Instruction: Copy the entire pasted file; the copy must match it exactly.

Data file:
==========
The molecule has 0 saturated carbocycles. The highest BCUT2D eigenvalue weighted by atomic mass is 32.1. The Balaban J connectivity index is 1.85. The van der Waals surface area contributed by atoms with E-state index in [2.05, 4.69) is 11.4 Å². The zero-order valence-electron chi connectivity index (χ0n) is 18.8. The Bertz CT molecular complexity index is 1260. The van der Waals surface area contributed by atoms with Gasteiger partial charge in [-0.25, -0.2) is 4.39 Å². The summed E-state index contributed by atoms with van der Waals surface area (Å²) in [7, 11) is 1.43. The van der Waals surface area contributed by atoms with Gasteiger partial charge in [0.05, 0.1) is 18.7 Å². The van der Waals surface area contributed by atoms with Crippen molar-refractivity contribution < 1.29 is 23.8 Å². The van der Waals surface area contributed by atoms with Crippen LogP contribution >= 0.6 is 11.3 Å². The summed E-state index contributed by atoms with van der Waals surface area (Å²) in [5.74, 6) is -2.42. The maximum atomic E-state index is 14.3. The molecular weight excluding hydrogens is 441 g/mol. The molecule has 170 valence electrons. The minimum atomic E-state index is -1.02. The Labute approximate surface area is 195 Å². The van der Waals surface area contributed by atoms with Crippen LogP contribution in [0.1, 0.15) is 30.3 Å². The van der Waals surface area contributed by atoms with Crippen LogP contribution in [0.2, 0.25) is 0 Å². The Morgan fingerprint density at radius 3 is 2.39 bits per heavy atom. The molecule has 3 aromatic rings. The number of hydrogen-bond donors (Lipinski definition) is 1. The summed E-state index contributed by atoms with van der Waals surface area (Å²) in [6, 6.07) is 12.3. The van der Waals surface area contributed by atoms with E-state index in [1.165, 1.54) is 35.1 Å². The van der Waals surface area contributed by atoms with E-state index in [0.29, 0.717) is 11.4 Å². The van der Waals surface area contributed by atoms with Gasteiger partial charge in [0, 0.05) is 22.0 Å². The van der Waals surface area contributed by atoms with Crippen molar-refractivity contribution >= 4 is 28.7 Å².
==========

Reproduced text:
The molecule has 0 saturated carbocycles. The highest BCUT2D eigenvalue weighted by atomic mass is 32.1. The Balaban J connectivity index is 1.85. The van der Waals surface area contributed by atoms with E-state index in [2.05, 4.69) is 11.4 Å². The zero-order valence-electron chi connectivity index (χ0n) is 18.8. The Bertz CT molecular complexity index is 1260. The van der Waals surface area contributed by atoms with Gasteiger partial charge in [-0.25, -0.2) is 4.39 Å². The summed E-state index contributed by atoms with van der Waals surface area (Å²) in [7, 11) is 1.43. The van der Waals surface area contributed by atoms with Gasteiger partial charge in [0.05, 0.1) is 18.7 Å². The van der Waals surface area contributed by atoms with Crippen molar-refractivity contribution < 1.29 is 23.8 Å². The van der Waals surface area contributed by atoms with Crippen LogP contribution >= 0.6 is 11.3 Å². The summed E-state index contributed by atoms with van der Waals surface area (Å²) in [5.74, 6) is -2.42. The maximum atomic E-state index is 14.3. The molecular weight excluding hydrogens is 441 g/mol. The molecule has 170 valence electrons. The minimum atomic E-state index is -1.02. The Labute approximate surface area is 195 Å². The van der Waals surface area contributed by atoms with Crippen LogP contribution in [0.1, 0.15) is 30.3 Å². The van der Waals surface area contributed by atoms with Crippen LogP contribution in [0.2, 0.25) is 0 Å². The Morgan fingerprint density at radius 3 is 2.39 bits per heavy atom. The molecule has 3 aromatic rings. The number of hydrogen-bond donors (Lipinski definition) is 1. The summed E-state index contributed by atoms with van der Waals surface area (Å²) in [6, 6.07) is 12.3. The van der Waals surface area contributed by atoms with E-state index in [1.165, 1.54) is 35.1 Å². The van der Waals surface area contributed by atoms with E-state index in [0.29, 0.717) is 11.4 Å². The van der Waals surface area contributed by atoms with Gasteiger partial charge in [0, 0.05) is 22.0 Å². The van der Waals surface area contributed by atoms with Crippen molar-refractivity contribution >= 4 is 28.7 Å².